Photo: Toyota

Toyota announced the development of its new driver assistance technology at CES today called Toyota Guardian, which was modeled after the way pilots fly modern fighter jets to back up driver inputs with advanced vehicle safety features.

As Toyota describes Guardian, it’s a fully autonomous safety system that can scale back to a Level 2 system, which means there is an option for a human to be in control of the car at all times, but the car’s computer suite and safety features can take control of most of the vehicle’s functions in the event of a sudden dangerous incident.

Toyota calls it “blended envelope control,” where the car receives and executes the driver’s inputs and analyzes their intention, while also constantly detecting potential hazards.

It’s meant to be similar to the way modern fighter jets are flown, where the pilot’s inputs at the stick ultimately guide the plane while a suite of computers actually control the physical actions to execute the pilot’s intention.

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Toyota claims it used a three-car, no-injury incident one of its Research Institute development vehicles witnessed on a public street as a learning example. The incident was recreated with real cars at a testing ground. From Toyota:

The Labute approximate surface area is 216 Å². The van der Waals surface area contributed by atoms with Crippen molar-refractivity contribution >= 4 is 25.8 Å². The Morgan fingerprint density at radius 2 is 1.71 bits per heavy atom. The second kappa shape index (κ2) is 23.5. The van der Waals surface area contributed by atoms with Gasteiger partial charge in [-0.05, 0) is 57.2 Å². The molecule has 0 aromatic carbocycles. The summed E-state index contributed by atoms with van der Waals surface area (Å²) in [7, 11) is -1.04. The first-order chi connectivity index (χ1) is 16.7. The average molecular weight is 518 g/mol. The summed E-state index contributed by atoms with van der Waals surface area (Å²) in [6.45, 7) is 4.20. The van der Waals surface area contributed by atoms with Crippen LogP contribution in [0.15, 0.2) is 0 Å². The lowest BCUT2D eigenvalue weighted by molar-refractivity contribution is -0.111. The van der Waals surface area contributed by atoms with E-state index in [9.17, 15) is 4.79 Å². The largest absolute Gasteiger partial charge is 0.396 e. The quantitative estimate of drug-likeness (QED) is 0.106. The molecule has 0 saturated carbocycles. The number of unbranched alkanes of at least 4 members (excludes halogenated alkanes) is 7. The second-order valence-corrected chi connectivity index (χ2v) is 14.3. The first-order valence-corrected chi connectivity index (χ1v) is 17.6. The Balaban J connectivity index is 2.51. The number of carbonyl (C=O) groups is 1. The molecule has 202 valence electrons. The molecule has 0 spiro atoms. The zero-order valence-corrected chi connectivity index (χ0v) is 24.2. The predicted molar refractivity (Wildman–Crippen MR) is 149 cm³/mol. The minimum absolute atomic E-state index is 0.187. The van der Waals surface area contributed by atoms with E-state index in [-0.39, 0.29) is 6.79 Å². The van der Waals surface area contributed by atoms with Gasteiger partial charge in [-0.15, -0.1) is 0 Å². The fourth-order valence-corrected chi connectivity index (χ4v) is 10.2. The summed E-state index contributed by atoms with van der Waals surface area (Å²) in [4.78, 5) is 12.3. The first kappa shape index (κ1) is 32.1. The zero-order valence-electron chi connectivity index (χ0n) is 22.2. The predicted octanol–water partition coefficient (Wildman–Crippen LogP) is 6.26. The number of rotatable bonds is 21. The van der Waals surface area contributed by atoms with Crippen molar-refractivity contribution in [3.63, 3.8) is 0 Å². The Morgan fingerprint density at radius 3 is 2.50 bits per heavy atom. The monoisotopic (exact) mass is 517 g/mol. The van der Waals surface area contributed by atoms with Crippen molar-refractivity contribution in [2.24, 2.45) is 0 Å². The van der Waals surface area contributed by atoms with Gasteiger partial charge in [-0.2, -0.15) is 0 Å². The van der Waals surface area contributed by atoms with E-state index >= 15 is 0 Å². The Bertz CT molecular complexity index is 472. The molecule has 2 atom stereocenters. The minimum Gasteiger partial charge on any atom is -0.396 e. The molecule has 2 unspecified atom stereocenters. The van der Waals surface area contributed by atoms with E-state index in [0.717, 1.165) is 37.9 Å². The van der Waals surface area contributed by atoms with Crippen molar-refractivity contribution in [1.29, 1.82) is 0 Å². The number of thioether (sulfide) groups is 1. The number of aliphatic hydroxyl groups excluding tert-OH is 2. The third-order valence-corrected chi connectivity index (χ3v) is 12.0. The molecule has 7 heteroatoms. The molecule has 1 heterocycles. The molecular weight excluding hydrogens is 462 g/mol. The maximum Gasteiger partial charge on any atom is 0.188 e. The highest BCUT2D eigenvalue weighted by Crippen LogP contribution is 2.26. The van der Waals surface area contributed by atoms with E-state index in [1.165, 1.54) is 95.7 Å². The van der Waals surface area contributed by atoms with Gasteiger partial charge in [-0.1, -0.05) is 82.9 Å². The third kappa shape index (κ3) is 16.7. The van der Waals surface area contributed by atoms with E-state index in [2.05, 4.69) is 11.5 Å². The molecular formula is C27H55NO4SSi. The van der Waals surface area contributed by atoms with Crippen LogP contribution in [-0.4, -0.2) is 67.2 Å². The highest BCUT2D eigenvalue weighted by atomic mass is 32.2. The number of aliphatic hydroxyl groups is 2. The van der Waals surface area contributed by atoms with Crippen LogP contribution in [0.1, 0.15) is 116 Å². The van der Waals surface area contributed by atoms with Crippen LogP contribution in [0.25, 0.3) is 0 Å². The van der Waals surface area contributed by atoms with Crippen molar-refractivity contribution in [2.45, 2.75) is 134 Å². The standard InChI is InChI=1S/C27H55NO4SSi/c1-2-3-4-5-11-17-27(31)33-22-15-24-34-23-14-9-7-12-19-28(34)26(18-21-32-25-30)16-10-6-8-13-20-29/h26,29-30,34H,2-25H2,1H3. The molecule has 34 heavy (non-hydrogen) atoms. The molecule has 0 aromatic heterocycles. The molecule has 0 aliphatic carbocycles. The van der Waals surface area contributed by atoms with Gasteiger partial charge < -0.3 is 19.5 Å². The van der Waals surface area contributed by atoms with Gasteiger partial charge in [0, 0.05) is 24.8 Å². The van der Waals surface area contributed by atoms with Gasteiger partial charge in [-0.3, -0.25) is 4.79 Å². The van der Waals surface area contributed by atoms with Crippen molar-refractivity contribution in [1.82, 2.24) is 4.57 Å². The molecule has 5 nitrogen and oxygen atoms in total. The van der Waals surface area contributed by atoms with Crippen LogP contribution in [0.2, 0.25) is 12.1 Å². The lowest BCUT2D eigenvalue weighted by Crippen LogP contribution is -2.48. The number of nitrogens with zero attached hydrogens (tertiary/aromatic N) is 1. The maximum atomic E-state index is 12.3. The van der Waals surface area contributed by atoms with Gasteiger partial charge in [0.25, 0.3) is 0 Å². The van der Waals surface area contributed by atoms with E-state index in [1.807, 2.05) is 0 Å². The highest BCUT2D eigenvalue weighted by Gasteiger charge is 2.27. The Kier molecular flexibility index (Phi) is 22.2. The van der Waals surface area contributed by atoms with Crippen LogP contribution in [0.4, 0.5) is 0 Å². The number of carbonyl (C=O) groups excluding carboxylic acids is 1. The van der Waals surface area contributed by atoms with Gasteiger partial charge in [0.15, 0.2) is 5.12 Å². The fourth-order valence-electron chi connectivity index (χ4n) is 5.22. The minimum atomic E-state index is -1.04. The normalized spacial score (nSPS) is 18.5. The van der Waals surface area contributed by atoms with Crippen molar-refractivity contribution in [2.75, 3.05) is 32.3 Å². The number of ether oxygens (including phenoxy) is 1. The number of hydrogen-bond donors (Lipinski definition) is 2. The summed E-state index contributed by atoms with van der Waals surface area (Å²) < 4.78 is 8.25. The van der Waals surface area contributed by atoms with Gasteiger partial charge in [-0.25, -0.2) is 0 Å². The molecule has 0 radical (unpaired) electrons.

The scenario was then re-created on the test track, using real vehicles and a guided, soft-target, dummy-vehicle. In this instance, Guardian’s best option was to quickly accelerate for daylight and away from encroaching vehicles. Here is a case where Guardian might avoid, or mitigate a collision for itself, while potentially doing the same for other nearby vehicles; in a way, an Altruistic Guardian.

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The system is not meant to be just an “on/off switch” of autonomy, but instead an ever-present backup when driving conditions break down. The automaker says Guardian is ultimately meant to be capable of operation in fully-autonomous mode, but also with the human control option with the autonomy running in the background.

The system’s main manufacturing focus is in the service mobility market, where it can be optioned on Toyota’s e-Palette vehicle platform that’s optimized for autonomous ride-sharing. The e-Palette platform is meant to be a blank canvas for other companies to purchase and install their own autonomous systems, but with the Guardian system acting as a redundancy.

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That part seems a little confusing, as it’s not clear who exactly would be interested in a testing platform that’s running two autonomous systems at once.

But if Guardian ever makes it into passenger cars, it’s nice to know that Toyota is still leaving room for the driver, and recognizes the “joy of just going for a drive.”